Tuesday, August 23, 2016

“97 percent of life’s issues are minor.”

A thought by James MacDonald (2015-06-18) from his book, Lord, Change My Attitude: Before It's Too Late (p. 154). Moody Publishers. Kindle Edition. (Click on the title of the book to go to Amazon.com to buy the book.)

We are dealing here with criticism and the need to replace it with love.  And the love chapter in the New Testament, 1 Corinthians 13 can be summarized in the following statements: On the majors— action. On the minors— acceptance. In all things— love.  And James says, “97 percent of life’s issues are minor.”

He goes on to say, “By minors we mean personal preference, personality differences... It’s essential that followers of Christ be the most accepting, nonprejudiced, nonfaultfinding, noncritical people on the face of the earth. Again, 97 percent of life’s issues are minor: little irritations; the differences between me and you; and she-thinks-like-this-but-I-don’t-see-it-that-way, and he’s-a-little-different-kind-of-a-person-than-me, and no-way-did-he-handle-that-totally-properly.”

Now as he says, “Each of these is not an issue of right and wrong. We are different people, and we handle things differently. Most of the things that are breaking down marriages, that are breaking down friendships, and that are causing you problems with the person that you work for are not major— they’re minor things! In those contexts, love learns to accept the person with his failures. Love doesn’t deny the irritation; it simply recognizes that the one I love is far more important than my own desire to live an irritant-free life. On the majors— action. But on the minors— most things— acceptance.”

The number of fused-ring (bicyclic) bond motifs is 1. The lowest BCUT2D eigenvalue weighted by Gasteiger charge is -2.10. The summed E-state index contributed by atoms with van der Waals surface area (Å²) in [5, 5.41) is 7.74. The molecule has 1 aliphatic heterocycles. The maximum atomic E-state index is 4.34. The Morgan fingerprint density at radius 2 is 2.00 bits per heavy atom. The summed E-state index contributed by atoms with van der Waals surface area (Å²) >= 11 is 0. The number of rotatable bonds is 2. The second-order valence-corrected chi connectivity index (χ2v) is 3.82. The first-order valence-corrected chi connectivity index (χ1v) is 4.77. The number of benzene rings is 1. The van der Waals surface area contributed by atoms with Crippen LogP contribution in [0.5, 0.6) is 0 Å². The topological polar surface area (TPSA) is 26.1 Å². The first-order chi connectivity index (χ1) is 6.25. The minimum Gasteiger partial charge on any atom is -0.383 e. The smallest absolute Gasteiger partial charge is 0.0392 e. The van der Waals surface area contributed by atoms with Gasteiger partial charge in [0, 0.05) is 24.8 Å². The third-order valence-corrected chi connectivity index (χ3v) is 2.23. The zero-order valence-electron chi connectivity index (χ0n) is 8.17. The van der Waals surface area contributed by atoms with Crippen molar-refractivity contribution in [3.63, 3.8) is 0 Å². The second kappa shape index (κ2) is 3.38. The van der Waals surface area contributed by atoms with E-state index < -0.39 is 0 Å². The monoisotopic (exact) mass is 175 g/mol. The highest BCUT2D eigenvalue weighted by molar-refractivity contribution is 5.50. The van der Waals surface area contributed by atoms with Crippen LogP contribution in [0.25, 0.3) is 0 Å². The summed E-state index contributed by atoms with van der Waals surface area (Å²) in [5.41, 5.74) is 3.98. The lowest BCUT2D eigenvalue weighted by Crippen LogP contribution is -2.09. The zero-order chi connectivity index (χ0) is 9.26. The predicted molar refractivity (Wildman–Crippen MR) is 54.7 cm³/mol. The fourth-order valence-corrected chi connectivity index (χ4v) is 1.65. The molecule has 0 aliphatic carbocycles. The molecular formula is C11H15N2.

Such a good thing to remember and do. 


Don’t you see how that would make a major difference in our lives?

Monday, August 22, 2016

“There come times in every relationship when the issues are serious.”

A thought by James MacDonald (2015-06-18) from his book, Lord, Change My Attitude: Before It's Too Late (p. 150). Moody Publishers. Kindle Edition. (Click on the title of the book to go to Amazon.com to buy the book.)

You may then ask, what do I do when there is a serious issue?

James says, “Failure to take action will produce big fallout. In those instances, love does not sit passively by. I love him, so I won’t upset him. Wrong! Love takes action on things that are major. You say, ‘What’s major?’”

James gives three guidelines to determine what are major things where love means taking action:

“1. Is this a critical path? If failure to take action will produce major fallout, biblical love is on the move. If it’s a major doctrinal error, a case of marital unfaithfulness, a criminal act, or an abusive behavior, please don’t collect stories for ten years and sit passively by. Step up! Get involved! Say something! Love takes action. If the person you love is involved in sin that could destroy him or someone else, it’s a critical path— it’s major— and therefore love will get involved.”

Then, “2. Is the problem chronic? If you see the same thing happening over and over, it doesn’t have to be big to get your love into gear. The Song of Solomon says it’s the ‘little foxes that spoil the vines’ (2: 15 NKJV). ‘Smaller things’ call for action, too, if they’re part of a chronic pattern. If you have observed a behavior repeated many times, it invites a loving response. A gentle word of correction can bear great fruit in the loved one’s life. To say to someone, ‘Is it possible that you have a problem with gossip?’ that is loving a person. So if you’re close enough to observe chronic patterns, you have to get involved. You have to step up. On the majors, love takes action.”